Ray Crystal, the Fairport (N.Y.) Central School District bus radio dispatcher, recalled a day when the district’s radio waves were filled with unnecessary driver transmissions to base. It happened about four years ago, as the town endured heavy winds that blew countless plastic recycle bins into the streets and confronted drivers with impromptu obstacle courses.
Crystal laughs now, but the situation aggravated him. He said at least six drivers radioed to say there were blue boxes in the streets. One driver even said, “I have students on board and there’s a blue box in front of the bus, what should I do?” Evidently, the 20x15x13-inch hazard posed such a threat that a cautious maneuver around it could not even be considered.
The bus radio is one of the most critical tools in a school bus operation. Drivers should not use it nonchalantly. Used properly, the radio is the device that helps quickly locate missing children who’ve boarded the wrong buses. It helps send emergency medical technicians to accident scenes as fast as possible. It helps notify the mechanics of vehicle breakdowns that could imperil the students on board if situations go awry. Used informally, the radio becomes just another noise for drivers to ignore while transporting a bus full of boisterous kids, which might lead to disastrous circumstances.
The bus radio is a serious instrument. To prevent it from eroding into little more than a glorified cell phone, here are 10 tips for drivers on using the radio.
1. Use radio only for necessary communication. Crystal says anything that can be done off the airwaves should be done off the airwaves. For instance, if there is a need to replace a broken turn signal bulb when the bus is parked at the vehicle facility, it should be handled in person.
2. Listen to hear whether airwaves are clear. Occasionally, there will be necessary transmissions that occur at the same time, but a good way to reduce that chance is to listen for whether a situation is currently being addressed.
3. Hold microphone button down momentarily before speaking. It takes a split second to key the radio for transmission, so waiting will increase the chance that the dispatcher clearly hears the request.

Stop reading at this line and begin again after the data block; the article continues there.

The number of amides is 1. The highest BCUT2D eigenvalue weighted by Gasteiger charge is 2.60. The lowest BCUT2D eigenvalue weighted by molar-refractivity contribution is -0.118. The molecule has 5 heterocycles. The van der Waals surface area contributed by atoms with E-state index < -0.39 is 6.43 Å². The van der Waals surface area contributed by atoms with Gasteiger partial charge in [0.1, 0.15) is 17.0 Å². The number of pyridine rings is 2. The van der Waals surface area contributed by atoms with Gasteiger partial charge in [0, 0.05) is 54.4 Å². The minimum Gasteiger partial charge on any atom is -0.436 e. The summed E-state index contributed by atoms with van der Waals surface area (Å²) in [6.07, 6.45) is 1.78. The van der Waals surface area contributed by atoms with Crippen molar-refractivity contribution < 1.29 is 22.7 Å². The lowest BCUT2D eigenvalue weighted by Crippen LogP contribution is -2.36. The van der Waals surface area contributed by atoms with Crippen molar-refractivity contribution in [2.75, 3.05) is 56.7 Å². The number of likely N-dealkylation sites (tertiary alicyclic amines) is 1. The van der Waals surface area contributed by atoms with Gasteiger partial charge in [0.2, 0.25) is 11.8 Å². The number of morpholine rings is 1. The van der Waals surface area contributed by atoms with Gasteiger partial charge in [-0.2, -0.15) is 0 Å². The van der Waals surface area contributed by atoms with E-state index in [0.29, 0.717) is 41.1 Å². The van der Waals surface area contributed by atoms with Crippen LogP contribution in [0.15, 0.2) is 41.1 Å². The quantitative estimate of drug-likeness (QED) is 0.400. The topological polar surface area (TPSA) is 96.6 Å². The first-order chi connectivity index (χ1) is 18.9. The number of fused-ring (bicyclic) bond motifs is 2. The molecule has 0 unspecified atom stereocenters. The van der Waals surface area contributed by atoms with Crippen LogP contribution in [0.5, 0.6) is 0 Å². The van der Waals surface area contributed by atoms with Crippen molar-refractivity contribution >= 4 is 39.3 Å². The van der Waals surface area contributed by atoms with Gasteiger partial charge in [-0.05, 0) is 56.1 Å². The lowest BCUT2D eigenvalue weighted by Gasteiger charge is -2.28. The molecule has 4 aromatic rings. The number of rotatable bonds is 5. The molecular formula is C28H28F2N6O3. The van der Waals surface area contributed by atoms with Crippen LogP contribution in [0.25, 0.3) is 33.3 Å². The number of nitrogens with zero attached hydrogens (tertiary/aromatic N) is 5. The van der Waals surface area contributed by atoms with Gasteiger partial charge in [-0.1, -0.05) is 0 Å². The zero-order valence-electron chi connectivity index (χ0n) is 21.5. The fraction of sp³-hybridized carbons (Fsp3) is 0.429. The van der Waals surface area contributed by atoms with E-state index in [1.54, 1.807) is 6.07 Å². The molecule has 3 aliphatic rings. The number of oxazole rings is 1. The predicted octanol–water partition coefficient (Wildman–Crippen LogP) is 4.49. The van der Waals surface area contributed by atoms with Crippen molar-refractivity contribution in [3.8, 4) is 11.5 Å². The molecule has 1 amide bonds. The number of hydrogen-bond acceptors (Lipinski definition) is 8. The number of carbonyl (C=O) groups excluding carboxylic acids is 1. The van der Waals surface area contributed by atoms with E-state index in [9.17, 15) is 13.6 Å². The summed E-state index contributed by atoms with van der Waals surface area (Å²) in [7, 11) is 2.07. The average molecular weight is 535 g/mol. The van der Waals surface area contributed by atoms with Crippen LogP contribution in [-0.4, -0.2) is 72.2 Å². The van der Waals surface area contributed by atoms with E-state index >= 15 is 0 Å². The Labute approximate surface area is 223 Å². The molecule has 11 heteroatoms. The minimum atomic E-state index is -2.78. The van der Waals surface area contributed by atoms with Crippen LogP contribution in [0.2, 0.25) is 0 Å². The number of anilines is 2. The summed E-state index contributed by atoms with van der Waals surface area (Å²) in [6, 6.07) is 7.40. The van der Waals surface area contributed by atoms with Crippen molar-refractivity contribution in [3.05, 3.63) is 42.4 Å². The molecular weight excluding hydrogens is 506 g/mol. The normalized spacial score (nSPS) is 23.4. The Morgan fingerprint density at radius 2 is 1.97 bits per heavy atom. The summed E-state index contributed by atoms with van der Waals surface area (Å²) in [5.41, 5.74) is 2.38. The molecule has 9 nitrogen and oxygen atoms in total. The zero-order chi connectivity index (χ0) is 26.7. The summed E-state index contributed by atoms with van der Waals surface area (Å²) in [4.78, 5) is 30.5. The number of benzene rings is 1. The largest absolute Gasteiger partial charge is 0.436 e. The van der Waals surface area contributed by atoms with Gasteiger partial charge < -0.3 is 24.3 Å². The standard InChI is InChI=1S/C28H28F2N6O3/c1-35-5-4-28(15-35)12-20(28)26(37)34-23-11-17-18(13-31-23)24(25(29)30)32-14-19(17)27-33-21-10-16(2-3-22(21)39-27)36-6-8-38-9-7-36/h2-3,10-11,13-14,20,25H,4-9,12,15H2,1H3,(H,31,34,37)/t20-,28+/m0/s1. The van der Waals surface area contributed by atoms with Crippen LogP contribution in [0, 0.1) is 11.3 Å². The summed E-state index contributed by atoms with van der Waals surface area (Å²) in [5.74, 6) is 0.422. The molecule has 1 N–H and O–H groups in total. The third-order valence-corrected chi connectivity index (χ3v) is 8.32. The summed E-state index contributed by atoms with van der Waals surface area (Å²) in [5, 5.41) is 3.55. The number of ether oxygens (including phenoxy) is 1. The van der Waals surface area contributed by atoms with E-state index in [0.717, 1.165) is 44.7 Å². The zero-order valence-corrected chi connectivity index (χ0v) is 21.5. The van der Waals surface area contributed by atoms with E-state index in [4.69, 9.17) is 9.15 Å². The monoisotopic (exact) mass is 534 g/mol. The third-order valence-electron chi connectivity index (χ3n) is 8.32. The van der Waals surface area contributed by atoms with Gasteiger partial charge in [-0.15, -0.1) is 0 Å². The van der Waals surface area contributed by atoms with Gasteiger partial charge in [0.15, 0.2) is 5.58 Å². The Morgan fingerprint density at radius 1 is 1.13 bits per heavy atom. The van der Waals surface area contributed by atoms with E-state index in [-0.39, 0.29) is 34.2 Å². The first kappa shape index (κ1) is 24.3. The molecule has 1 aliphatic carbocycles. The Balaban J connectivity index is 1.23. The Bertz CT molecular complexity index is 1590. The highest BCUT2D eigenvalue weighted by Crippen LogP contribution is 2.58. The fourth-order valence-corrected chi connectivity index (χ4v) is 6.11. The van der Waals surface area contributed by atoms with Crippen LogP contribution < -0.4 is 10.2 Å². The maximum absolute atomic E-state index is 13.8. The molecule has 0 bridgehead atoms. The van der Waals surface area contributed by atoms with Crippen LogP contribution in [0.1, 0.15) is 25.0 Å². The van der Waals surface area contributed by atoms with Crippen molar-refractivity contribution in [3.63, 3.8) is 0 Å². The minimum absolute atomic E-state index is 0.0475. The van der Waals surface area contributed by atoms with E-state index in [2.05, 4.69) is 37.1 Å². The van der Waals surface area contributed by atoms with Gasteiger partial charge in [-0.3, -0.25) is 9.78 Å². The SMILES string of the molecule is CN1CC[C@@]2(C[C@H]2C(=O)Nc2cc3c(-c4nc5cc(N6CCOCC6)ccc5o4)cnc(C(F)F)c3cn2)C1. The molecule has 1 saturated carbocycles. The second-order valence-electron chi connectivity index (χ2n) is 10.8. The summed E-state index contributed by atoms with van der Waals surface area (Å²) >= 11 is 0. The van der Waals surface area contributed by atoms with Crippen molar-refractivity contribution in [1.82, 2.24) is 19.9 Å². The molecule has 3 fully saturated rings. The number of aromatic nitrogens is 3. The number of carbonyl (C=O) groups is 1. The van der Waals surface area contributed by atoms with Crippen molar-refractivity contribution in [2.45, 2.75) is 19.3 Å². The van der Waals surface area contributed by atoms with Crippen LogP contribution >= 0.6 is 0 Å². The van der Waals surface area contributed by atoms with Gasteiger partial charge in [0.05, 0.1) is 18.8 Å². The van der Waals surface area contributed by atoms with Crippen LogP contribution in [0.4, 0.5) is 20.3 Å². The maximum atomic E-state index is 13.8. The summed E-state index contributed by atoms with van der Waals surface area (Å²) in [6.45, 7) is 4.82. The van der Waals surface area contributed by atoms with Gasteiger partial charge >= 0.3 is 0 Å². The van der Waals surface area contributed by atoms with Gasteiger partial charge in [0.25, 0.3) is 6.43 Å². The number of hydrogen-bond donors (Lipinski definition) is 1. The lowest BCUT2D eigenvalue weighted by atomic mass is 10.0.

4. Speak slowly and clearly. A driver might understand what he’s saying, but if no one else does, the communication means nothing.
5. Speak directly into microphone. A radio is sometimes not positioned advantageously for a driver to use. Still, for effective communication, it’s imperative to take the handset off the clip, hold it a few inches away and speak directly into the microphone.
6. Keep transmission brief. Drivers shouldn’t attempt to give the State of the Union Address.
7. Sign off after transmission is completely addressed. Fairport drivers say, “(Bus number) clear,” which lets others know that they may now proceed with their requests.
8. Let dispatcher initially handle requests. Crystal says if he needs help from other drivers, he will specifically ask. A third-party interruption often leads to confusion for the base and the initial driver about how that driver should proceed.
9. Keep off airwaves until emergencies are finished. Communication between the involved bus and the base might ultimately make the difference in survival. Drivers need to monitor the airwaves, be aware of emergencies and stay offline until the base says its all right to continue standard transmissions.
10. Keep transmissions between buses professional. The radio should not be used to plan the post-morning-shift breakfast or to carry on inside jokes between drivers. Those types of communications make drivers take the radio less seriously, when it’s really among the most invaluable tools they possess.
Mike Doser is a freelance writer and school bus driver at Fairport (N.Y.) Central School District.